By Eric Barton
Florida Center for Investigative Reporting
The title of a recent South Florida Sun-Sentinel investigation is the kind of headline that can give a parent chills: “Sex Predators Unleashed.” The subhead warns: “Florida sets rapists and child molesters free to strike again.”
If you’re thinking it sounds like hyperbole, continue on to the statistics that the investigation uncovered. Of sex offenders who have left prison since 1999, 594 have committed another sex crime, many within days after being released. The victims: 460 children molested, 121 women raped, and 14 killed.
The reporters who uncovered it, Sally Kestin and Dana Williams, began from a simple arrest, the kind of thing that might only make the briefs column in some newsrooms. Then they started digging. Kestin explained how the investigation came together in an email Q&A with the Florida Center for Investigative Reporting.
FCIR: How did you first get tipped off to the story?
Kestin: The idea for the series came from an arrest last summer in Palm Beach County. A convicted rapist who had been released from prison a month earlier was charged in another rape. I knew the state could have considered him for civil commitment under the Jimmy Ryce law but obviously had decided not to, leading to his release. And that made me curious: How many other sex offenders had been rejected under the Ryce law and went on to commit new sex crimes? Through a quick Google search, I discovered that the Department of Children & Families is in charge of deciding which offenders are too dangerous for release and should be committed under the law. My colleague, Dana Williams, submitted a public records request to the department for its Jimmy Ryce database.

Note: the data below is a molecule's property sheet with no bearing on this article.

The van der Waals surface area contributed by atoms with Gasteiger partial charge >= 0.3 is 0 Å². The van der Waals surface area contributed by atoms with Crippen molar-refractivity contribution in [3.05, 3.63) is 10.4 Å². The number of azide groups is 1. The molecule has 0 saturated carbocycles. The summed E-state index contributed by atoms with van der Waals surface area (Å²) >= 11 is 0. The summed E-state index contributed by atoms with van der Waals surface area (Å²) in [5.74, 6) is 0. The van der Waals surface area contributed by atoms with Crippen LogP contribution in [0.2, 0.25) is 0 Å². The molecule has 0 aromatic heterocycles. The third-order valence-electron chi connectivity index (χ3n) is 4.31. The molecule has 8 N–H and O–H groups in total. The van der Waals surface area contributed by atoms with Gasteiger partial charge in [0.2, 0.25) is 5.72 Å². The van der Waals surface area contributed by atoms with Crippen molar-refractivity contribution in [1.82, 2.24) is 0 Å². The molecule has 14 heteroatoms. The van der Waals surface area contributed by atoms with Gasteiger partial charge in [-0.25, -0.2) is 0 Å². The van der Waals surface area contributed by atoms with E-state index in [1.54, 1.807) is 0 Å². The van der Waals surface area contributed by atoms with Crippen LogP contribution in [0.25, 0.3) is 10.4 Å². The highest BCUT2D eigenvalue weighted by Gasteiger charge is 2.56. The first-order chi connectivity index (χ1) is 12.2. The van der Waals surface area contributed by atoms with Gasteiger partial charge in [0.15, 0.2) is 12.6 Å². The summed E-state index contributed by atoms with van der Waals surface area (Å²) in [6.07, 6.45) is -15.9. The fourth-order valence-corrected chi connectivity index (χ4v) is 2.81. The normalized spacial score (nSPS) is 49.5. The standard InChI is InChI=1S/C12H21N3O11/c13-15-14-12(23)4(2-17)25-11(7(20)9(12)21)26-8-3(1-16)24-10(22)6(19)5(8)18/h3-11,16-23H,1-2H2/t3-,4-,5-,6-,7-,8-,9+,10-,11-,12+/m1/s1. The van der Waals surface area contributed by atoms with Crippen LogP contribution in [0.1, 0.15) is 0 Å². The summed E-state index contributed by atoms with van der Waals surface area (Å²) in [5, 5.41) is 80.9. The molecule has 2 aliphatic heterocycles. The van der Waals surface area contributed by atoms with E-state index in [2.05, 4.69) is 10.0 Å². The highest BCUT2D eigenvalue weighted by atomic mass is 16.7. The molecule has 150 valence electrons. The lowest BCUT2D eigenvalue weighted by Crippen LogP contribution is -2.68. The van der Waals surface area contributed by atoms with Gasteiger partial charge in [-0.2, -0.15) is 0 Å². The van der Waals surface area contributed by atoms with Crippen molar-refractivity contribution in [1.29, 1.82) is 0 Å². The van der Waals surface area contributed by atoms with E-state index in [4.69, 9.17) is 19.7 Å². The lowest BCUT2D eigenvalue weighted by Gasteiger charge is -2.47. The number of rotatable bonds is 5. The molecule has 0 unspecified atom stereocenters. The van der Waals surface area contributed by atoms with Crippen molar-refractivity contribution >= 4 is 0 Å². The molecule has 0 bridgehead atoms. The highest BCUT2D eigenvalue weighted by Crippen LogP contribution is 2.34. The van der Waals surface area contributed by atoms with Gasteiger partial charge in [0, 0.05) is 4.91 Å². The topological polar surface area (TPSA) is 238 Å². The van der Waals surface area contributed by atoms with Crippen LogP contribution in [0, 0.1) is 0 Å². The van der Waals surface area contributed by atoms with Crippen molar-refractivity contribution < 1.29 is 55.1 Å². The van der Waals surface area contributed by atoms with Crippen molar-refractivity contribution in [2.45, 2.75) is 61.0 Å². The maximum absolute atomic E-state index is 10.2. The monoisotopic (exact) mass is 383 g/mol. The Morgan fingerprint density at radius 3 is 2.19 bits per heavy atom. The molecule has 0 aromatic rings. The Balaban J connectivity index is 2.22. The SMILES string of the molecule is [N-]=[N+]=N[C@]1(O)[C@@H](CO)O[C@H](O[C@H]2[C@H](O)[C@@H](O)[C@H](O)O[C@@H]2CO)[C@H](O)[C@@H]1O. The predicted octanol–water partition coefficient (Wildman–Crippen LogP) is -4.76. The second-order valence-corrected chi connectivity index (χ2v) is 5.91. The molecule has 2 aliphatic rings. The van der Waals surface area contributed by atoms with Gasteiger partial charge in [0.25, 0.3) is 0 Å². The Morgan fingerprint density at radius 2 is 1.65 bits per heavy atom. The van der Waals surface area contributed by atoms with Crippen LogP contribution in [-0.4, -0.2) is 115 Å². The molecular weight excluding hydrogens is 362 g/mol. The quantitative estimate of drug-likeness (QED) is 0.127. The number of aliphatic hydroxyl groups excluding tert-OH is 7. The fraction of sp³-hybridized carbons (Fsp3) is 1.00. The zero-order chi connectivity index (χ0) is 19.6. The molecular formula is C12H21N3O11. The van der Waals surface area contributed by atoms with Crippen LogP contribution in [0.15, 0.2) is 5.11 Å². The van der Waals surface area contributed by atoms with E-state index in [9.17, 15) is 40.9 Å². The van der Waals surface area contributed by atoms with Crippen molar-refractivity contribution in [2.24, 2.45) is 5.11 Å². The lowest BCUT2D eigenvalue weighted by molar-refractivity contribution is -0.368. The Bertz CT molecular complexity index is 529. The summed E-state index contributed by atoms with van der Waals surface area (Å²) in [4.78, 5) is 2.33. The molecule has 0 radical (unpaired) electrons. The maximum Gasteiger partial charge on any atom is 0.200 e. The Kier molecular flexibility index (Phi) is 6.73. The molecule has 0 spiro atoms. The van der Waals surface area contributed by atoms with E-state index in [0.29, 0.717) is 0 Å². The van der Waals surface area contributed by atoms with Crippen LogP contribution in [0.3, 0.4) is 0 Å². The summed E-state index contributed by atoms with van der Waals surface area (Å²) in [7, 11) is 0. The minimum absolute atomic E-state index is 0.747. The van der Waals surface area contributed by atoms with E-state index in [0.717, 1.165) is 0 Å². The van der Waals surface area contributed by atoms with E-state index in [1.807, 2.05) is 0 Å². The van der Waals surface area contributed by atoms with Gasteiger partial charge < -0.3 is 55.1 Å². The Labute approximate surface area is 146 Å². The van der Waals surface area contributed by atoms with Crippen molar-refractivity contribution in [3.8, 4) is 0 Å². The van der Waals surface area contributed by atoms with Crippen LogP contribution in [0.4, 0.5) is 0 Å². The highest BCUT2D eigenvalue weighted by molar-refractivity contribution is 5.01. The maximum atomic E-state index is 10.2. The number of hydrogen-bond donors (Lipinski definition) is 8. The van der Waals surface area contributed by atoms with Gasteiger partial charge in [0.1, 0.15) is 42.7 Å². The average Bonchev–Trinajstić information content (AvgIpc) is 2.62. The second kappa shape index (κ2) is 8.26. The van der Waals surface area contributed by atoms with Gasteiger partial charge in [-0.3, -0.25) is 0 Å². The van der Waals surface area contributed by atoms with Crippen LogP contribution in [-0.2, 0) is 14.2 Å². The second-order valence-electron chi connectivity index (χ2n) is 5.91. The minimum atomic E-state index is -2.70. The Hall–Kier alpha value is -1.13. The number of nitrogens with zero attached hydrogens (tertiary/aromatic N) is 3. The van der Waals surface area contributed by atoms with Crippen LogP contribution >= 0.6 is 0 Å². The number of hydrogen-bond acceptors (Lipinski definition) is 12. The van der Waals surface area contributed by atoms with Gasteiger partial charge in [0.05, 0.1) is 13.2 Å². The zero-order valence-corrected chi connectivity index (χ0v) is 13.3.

FCIR: You obtained a database of inmates screened since 1999, more than 31,000 people. What did it take to process the data and glean conclusions from it? What kind of resources did you need?
Kestin: We then matched those sex offenders and the dates they were screened as potential predators with the Department of Corrections database of felony convictions. The result: hundreds of offenders had been convicted of new sex crimes after being considered under the law and let go. As Dana worked her magic on the data matching, I began digging into cases. What alarmed us was not just the scope of the problem but the heinous nature of many of the crimes these offenders had committed – after the state had a chance to stop them. Victims included a college student tortured to near death, a great-grandmother raped and shot in the face, an elderly woman sexually assaulted in her home, her throat slit by her attacker.
FCIR: The investigation discovered that 594 men in the sexual predator database committed a new sex crime. That’s staggering. What did you think when you first figured this out?
Kestin: Delving into these cases, tracking down the victims and hearing their stories was emotionally challenging. But we knew this was an important story, and the details of these cases would help convey the impact. I also wanted to hear from the rapists and child molesters directly and sent letters to more than 30 inmates. To my surprise, about half responded. In one prison interview, a twice-convicted rapist told me he never should have been released the first time. “This is where I belong. Some of us just don’t belong in society. I mean, I’m being honest. I don’t.’’ That interview still gives me chills.
FCIR: When the dust clears, what’s next for the two of you?
Kestin: We’ll be following this story for awhile, so stay tuned.